Removal of step-ladders means that staff cannot reach works which are high on the shelves of Duke Humfrey’s library, the oldest reading room in the building.
Students said that they were being denied access to books, some of which have been on the shelf for 400 years, which could prove valuable to their research.
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Kelsey Williams,Â a 21ear old art history student, was told he could not read a copy of the book ‘Delitiae poetarum Scotorum’; a history of Christian persecution. The nearest known copy of the book was at the British Library, in London.
He said: “Access to these books is necessary for my research and when I do eventually consult a copy, I will be forced to waste a day travelling to London and looking at the one in the British Library.
“It is madness because I can practically see the Bodleian’s copy every time I walk into Duke Humfrey’s.”
Students requesting books on the top shelf are given a notice by staff which reads: “Unable to fetch book kept on top shelf in gallery. Due to new health and safety measures, step ladders can no longer be used.”
Laurence Benson, the library’s director of administration and finance, said the books were accessed from a narrow balcony that is 400 years old and “quite uneven”.
He said: “The balcony has a low rail and we have been instructed by the health and safety office that this increases the risk to those on the balcony.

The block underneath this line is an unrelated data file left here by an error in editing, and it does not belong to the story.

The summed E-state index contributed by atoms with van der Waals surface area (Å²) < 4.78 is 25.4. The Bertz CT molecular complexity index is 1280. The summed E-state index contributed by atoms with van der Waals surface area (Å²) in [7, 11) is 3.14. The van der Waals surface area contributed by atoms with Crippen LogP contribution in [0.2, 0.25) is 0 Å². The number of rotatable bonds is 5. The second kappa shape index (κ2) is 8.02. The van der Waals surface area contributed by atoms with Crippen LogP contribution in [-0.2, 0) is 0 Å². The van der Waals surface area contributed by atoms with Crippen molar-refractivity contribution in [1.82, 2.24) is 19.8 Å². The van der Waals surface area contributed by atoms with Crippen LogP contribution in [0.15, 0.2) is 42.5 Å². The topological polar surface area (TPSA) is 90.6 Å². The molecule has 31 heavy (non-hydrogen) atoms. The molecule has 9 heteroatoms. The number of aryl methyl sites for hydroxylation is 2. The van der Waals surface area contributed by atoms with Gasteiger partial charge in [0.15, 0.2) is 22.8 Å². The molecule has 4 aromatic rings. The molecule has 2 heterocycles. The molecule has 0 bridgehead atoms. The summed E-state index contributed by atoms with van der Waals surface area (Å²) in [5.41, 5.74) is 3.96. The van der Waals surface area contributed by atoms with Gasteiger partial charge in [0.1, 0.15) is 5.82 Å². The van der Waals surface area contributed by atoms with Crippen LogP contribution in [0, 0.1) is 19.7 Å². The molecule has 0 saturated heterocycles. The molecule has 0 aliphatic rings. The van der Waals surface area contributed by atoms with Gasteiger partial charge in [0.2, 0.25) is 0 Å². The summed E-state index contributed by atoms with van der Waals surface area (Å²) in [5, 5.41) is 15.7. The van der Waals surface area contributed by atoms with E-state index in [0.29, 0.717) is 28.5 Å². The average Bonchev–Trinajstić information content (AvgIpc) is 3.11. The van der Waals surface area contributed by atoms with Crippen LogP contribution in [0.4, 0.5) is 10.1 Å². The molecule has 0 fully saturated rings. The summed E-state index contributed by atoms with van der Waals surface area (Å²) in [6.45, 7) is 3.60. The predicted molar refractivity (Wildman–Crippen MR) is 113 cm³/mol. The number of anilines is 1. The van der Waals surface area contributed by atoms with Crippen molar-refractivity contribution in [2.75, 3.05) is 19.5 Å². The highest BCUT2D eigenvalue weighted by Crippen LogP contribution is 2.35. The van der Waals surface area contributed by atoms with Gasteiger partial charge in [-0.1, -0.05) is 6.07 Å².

“As part of the process the restriction on the use of ladders on the balcony has been introduced. The library would prefer to keep the books in their original historic location, where they have been safely consulted for 400 years prior to the instructions from the Health and Safety office.”
Mr Benson said the university was complying with working at height regulations introduced three years ago.
The possibility of moving the books to another part of the library was being considered, he said. The material in the books, including theology, philosophy and astronomy, was available digitally, Mr Benson added.
The university said last night that it had found another copy of the book ‘Delitiae poetarum Scotorum’ in Oxford, which meant Mr Williams, would not have to travel to the British Library.
The library recently invited Consultants to provide advice on a more modern ladder solution to enable safe access to high book shelves. Preserving the aesthetic appeal of the product so as not to look too out of place in the historic environment will be an important consideration.